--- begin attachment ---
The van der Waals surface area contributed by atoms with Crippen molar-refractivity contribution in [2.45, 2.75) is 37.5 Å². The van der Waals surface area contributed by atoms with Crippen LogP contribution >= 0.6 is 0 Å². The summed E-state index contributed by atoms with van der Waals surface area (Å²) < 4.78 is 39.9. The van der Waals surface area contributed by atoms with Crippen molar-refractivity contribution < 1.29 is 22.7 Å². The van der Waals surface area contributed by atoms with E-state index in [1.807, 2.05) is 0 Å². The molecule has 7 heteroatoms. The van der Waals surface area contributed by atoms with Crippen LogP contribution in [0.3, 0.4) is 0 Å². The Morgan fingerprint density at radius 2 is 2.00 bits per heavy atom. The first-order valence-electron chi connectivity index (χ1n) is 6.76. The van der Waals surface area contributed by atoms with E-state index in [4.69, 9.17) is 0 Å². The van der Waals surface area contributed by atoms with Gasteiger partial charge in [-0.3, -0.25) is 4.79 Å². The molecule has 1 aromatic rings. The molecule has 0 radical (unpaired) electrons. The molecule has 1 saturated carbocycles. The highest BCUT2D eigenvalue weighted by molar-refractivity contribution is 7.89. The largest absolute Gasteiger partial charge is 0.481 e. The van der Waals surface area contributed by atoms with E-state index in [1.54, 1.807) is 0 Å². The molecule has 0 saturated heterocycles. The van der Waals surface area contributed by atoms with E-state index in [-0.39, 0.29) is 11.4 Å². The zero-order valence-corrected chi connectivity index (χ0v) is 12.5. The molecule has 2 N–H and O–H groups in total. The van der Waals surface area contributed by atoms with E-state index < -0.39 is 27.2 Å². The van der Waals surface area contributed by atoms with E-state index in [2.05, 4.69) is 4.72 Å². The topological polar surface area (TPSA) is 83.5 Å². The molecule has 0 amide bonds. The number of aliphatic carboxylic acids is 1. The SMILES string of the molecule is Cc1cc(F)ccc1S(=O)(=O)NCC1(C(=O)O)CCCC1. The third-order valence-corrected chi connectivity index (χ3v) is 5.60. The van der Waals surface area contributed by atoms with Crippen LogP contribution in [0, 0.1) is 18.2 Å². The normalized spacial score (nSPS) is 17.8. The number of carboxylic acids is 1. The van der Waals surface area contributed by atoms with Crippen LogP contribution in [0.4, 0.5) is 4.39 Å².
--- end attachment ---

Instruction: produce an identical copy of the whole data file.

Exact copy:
The van der Waals surface area contributed by atoms with Crippen molar-refractivity contribution in [2.45, 2.75) is 37.5 Å². The van der Waals surface area contributed by atoms with Crippen LogP contribution >= 0.6 is 0 Å². The summed E-state index contributed by atoms with van der Waals surface area (Å²) < 4.78 is 39.9. The van der Waals surface area contributed by atoms with Crippen molar-refractivity contribution < 1.29 is 22.7 Å². The van der Waals surface area contributed by atoms with E-state index in [1.807, 2.05) is 0 Å². The molecule has 7 heteroatoms. The van der Waals surface area contributed by atoms with Crippen LogP contribution in [0.3, 0.4) is 0 Å². The Morgan fingerprint density at radius 2 is 2.00 bits per heavy atom. The first-order valence-electron chi connectivity index (χ1n) is 6.76. The van der Waals surface area contributed by atoms with E-state index in [4.69, 9.17) is 0 Å². The van der Waals surface area contributed by atoms with Gasteiger partial charge in [-0.3, -0.25) is 4.79 Å². The molecule has 1 aromatic rings. The molecule has 0 radical (unpaired) electrons. The molecule has 1 saturated carbocycles. The highest BCUT2D eigenvalue weighted by molar-refractivity contribution is 7.89. The largest absolute Gasteiger partial charge is 0.481 e. The van der Waals surface area contributed by atoms with E-state index in [1.54, 1.807) is 0 Å². The molecule has 0 saturated heterocycles. The van der Waals surface area contributed by atoms with E-state index in [-0.39, 0.29) is 11.4 Å². The zero-order valence-corrected chi connectivity index (χ0v) is 12.5. The molecule has 2 N–H and O–H groups in total. The van der Waals surface area contributed by atoms with E-state index < -0.39 is 27.2 Å². The van der Waals surface area contributed by atoms with E-state index in [2.05, 4.69) is 4.72 Å². The topological polar surface area (TPSA) is 83.5 Å². The molecule has 0 amide bonds. The number of aliphatic carboxylic acids is 1. The SMILES string of the molecule is Cc1cc(F)ccc1S(=O)(=O)NCC1(C(=O)O)CCCC1. The third-order valence-corrected chi connectivity index (χ3v) is 5.60. The van der Waals surface area contributed by atoms with Crippen LogP contribution in [0, 0.1) is 18.2 Å². The normalized spacial score (nSPS) is 17.8. The number of carboxylic acids is 1. The van der Waals surface area contributed by atoms with Crippen LogP contribution in [0.4, 0.5) is 4.39 Å².